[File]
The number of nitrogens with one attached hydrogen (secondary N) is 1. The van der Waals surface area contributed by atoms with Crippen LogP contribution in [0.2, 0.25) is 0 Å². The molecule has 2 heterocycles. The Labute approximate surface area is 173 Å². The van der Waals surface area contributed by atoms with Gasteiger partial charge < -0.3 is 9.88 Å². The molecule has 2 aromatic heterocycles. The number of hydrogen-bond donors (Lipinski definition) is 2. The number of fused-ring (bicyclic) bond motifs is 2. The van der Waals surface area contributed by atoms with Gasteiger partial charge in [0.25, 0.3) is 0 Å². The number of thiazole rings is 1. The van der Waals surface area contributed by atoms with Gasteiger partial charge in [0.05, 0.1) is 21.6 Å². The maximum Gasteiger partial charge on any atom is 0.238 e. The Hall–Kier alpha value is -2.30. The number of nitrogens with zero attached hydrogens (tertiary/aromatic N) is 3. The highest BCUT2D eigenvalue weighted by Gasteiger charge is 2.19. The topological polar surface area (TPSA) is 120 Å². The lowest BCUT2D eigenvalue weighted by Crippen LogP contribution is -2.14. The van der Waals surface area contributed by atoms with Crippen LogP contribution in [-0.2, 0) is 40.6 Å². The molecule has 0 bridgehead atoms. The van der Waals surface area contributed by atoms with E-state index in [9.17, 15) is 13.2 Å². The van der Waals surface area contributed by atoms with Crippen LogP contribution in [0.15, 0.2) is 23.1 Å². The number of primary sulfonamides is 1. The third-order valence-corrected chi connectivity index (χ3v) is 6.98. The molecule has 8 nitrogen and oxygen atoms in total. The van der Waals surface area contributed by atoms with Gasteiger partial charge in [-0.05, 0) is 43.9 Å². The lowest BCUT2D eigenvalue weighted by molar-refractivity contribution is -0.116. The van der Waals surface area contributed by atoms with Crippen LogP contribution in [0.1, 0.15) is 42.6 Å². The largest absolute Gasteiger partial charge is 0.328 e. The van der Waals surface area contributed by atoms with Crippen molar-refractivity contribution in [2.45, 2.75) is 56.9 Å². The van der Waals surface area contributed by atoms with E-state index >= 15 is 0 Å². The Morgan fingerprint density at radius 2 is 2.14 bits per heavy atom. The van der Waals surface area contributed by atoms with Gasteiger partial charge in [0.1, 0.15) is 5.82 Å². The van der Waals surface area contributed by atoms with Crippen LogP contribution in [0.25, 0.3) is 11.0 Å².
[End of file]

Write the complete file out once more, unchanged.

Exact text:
The number of nitrogens with one attached hydrogen (secondary N) is 1. The van der Waals surface area contributed by atoms with Crippen LogP contribution in [0.2, 0.25) is 0 Å². The molecule has 2 heterocycles. The Labute approximate surface area is 173 Å². The van der Waals surface area contributed by atoms with Gasteiger partial charge < -0.3 is 9.88 Å². The molecule has 2 aromatic heterocycles. The number of hydrogen-bond donors (Lipinski definition) is 2. The number of fused-ring (bicyclic) bond motifs is 2. The van der Waals surface area contributed by atoms with Gasteiger partial charge in [0.25, 0.3) is 0 Å². The number of thiazole rings is 1. The van der Waals surface area contributed by atoms with Gasteiger partial charge in [0.05, 0.1) is 21.6 Å². The maximum Gasteiger partial charge on any atom is 0.238 e. The Hall–Kier alpha value is -2.30. The number of nitrogens with zero attached hydrogens (tertiary/aromatic N) is 3. The highest BCUT2D eigenvalue weighted by Gasteiger charge is 2.19. The topological polar surface area (TPSA) is 120 Å². The lowest BCUT2D eigenvalue weighted by Crippen LogP contribution is -2.14. The van der Waals surface area contributed by atoms with Crippen LogP contribution in [-0.2, 0) is 40.6 Å². The molecule has 0 bridgehead atoms. The van der Waals surface area contributed by atoms with E-state index in [9.17, 15) is 13.2 Å². The van der Waals surface area contributed by atoms with Crippen LogP contribution in [0.15, 0.2) is 23.1 Å². The number of primary sulfonamides is 1. The third-order valence-corrected chi connectivity index (χ3v) is 6.98. The molecule has 8 nitrogen and oxygen atoms in total. The van der Waals surface area contributed by atoms with Gasteiger partial charge in [-0.05, 0) is 43.9 Å². The lowest BCUT2D eigenvalue weighted by molar-refractivity contribution is -0.116. The van der Waals surface area contributed by atoms with Crippen LogP contribution in [0.1, 0.15) is 42.6 Å². The largest absolute Gasteiger partial charge is 0.328 e. The van der Waals surface area contributed by atoms with Crippen molar-refractivity contribution in [2.45, 2.75) is 56.9 Å². The van der Waals surface area contributed by atoms with E-state index >= 15 is 0 Å². The Morgan fingerprint density at radius 2 is 2.14 bits per heavy atom. The van der Waals surface area contributed by atoms with Gasteiger partial charge in [0.1, 0.15) is 5.82 Å². The van der Waals surface area contributed by atoms with Crippen LogP contribution in [0.25, 0.3) is 11.0 Å².